Compassionate Vision should be at the time heart of every decision a Compassionate Leader makes and is a key to leading people with the tools to success in their life. Compassion for leader means temporarily suspending self-judgment so the leader appreciates others’ perspectives or situations when they are different from his point of view. Compassionate Leader should serve his people and not the opposite way. To be Compassionate Leader he needs to be genuinely concerned about the other person or people’s needs. He needs to think about and feel it from their perspective.
Compassion is having the quality of “feeling-with” and deep empathy. Nir Golan, Educational and Leadership expert creates a new definition for Compassionate Vision:
"Compassionate vision is based on a feeling of deep sympathy accompanied by a strong desire to alleviate the suffering and find a solution". Definition of Compassionate Vision means appreciating the people situation and holding them accountable. It means the Compassionate Leader shares all the relevant information with his people even if they may feel bad hearing it.
Compassionate vision comes from Medieval Latin passiōn- (stem of passiō) and a variant of preposition cum- with. When Compassionate Leader sympathizes with someone, he has compassion for that person, and he cans build his vision around it.
5 Tips for Compassionate Leader:
1. Get an initial understanding of the problem. Doing it right is perhaps the most important of all the steps. Compassion is taken a step further, where a person feels empathy and then a desire to help alleviate the suffering/ need of the other person. Another way to say it is defining the right problem to solve. Having compassion for another requires one to put the other person first, imagine what the person is going through, and then consider ways in which to help the person feel better and cope.
2. Focus on human values and needs. Have empathy for the people, solicit user feedback, and use it in their Compassionate vision. Compassion is taken a step further, where a person feels empathy and then a desire to help alleviate the suffering of the other person.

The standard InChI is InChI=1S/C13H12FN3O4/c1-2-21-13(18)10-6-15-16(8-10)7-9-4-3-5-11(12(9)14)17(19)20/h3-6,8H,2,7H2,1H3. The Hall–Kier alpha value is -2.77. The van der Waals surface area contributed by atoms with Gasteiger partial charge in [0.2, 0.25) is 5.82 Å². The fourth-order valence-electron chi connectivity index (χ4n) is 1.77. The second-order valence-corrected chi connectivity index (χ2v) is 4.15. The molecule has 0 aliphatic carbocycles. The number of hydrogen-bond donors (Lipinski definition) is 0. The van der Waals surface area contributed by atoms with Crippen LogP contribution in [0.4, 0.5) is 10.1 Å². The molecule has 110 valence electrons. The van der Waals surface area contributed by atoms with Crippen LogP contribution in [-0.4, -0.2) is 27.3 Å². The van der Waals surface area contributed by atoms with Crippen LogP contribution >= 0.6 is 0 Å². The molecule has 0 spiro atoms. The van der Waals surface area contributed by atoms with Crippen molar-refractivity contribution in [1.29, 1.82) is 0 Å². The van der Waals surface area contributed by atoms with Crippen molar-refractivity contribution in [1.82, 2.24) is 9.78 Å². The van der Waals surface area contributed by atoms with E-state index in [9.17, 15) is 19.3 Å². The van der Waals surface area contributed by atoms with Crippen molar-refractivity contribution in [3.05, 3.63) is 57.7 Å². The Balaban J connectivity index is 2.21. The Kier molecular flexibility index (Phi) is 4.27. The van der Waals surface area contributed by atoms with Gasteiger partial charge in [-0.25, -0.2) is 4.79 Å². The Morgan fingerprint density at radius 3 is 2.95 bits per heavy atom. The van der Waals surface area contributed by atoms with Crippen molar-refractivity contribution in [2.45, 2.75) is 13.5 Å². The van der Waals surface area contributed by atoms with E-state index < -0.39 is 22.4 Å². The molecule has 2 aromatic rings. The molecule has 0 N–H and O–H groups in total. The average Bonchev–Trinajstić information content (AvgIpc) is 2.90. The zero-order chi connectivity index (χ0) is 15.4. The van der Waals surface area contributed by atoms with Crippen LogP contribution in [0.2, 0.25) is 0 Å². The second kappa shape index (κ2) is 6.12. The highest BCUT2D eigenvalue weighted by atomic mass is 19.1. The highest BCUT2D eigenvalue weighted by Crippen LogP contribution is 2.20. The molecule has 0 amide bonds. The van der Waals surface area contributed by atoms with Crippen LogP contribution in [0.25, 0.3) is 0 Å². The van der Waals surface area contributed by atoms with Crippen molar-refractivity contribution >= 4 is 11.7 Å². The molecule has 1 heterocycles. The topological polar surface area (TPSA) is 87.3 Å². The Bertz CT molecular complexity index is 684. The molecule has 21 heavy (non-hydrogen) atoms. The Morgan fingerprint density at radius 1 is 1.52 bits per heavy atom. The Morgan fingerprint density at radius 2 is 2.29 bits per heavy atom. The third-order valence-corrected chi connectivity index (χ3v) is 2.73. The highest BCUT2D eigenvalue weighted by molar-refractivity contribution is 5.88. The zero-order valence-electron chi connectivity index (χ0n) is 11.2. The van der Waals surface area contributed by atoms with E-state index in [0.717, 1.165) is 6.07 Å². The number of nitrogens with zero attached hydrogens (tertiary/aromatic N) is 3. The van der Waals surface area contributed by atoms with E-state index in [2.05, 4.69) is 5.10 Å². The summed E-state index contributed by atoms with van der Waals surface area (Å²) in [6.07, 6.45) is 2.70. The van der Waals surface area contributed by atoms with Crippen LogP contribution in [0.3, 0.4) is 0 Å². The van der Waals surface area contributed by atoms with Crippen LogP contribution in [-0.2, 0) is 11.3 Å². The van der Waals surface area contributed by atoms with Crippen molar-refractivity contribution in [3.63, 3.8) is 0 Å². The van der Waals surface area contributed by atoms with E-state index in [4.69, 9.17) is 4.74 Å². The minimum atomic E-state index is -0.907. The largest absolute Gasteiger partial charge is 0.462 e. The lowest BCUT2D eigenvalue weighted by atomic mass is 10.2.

3. Engage in brainstorming sessions to generate as many ideas as possible (expand the solution space).
4. Create Compassionate vision and share them with other people.
5. Test, implement, and refine the Compassionate vision.
It’s hard to have compassion for others if the Compassionate Leader doesn't have compassion for himself. As long as the Compassionate Leader demands perfection of himself, he would take himself to task when he didn’t meet his own standards. And he did the same with others. If the Compassionate Leader always judges himself unfairly; he will do the same to others.
Compassion makes it easier to use the other core values. When Compassionate Leader has compassion, it’s natural to be curious about what leads people to do what they do and it’s easier to be transparent about what Compassionate Leader thinks. That’s because the questions the Compassionate Leader asks and the points of view he shares stem from his interest in learning rather than simply judging. When he has compassion, it’s easier to maintain accountability because accountability is in the service of development rather than punishment. And when the Compassionate Leader has compassion, he is more likely to surface everyone’s underlying needs; that makes it easier to generate commitment.
When Compassionate Leader sympathizes with someone, he has compassion for that person, but he doesn't necessarily feel his feelings. It helps Compassionate Leader to understand the problem, and generate the ideas. Compassion is strongly linked to the principle of diversity. Collaborate with people from various backgrounds and respects their viewpoints; enable “breakthrough insights and solutions to emerge from the diversity to create a better Compassionate vision”.